Nov. 29, 2010 Five years of social science research in Canada's arctic has taught one University of Guelph geography professor a thing or two about climate change's "human face."
Barry Smit is the Canada Research Chair in Global Environmental Change, and since 2005 he's studied how Arctic communities have tried to adapt to the rising temperatures caused by major shifts in global weather patterns.
The human dimension of climate change has long been understudied, says Smit, who is taking part this week in a panel discussion on the environment and economy at the first ever Canada Research Chairs conference in Toronto.
Over the course of two research projects - one with ArcticNet and another with the International Polar Year project - Smit has seen first-hand how Canada's Inuit have dealt with changing ice levels, wind speed, migration routes, and so on.
"It's already affecting the people who live there," says Smit about the impact of global warming.
"And they're having to figure out ways of adapting their livelihoods to face the changes caused by these changing conditions."
Some communities are seeing their dietary patterns evolve because the animals they've traditionally hunted have shifted their migratory patterns, says Smit. That shift has caused those communities to rely on grocery stores for their food - and since the groceries found in Canada's arctic are often no better than "what we in the south would generally characterize as junk food," that's led to teeth problems and higher rates of diabetes, says Smit.
Part of the goal of his research, says Smit, is to challenge the idea that physical and social environments are completely unrelated. That's certainly not true, he says, if you look at how many Inuit relate to the ice they live on.
"The ice is their highway. And one of the thing they've noticed is that their highway is collapsing in places its never collapsed before," he says.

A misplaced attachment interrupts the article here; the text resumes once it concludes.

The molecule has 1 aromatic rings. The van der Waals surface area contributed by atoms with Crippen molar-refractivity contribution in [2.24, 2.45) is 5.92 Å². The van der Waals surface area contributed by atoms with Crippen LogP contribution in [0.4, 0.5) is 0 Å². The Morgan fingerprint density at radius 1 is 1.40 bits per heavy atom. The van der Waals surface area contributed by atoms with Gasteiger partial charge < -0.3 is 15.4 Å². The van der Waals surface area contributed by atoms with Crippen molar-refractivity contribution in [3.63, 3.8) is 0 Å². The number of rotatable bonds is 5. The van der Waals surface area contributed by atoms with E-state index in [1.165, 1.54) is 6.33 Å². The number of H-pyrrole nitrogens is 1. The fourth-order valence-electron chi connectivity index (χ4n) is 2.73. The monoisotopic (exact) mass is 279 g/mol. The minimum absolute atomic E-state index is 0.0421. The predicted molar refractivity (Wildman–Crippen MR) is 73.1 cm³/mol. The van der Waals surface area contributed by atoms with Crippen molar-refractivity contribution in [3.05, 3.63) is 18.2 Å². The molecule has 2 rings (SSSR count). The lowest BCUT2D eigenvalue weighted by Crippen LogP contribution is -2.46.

Smit's work has involved partnerships not only with researchers from other Arctic countries but also stakeholders in the communities themselves. His team's research, he says, has been incorporated into the communities' day-to-day decision-making - in the setting of hunting quotas, for instance, or in the construction of buildings on the melting permafrost.
And he points out that the research isn't just a one-way exchange, one where his team bestows its wisdom upon the Arctic communities. Instead, the Inuit communities have helped refine his own research - by pointing out, for example, that it's not so much the warmer temperatures that create the most significant social problems, but the changing winds that move the ice to places it's never been before.
Smit has also been involved with similar research into the relationship between social and environmental outcomes in Chile and Ghana. He adds that he's working on a co-operative project with researchers and community members in the South Pacific and on Haida Gwaii off the coast of British Columbia to study the social impact of rising ocean levels.
All that work, he says, is concerned with bringing about a more "holistic analysis" of climate change.
"The human face of climate change isn't often recognized," he says.
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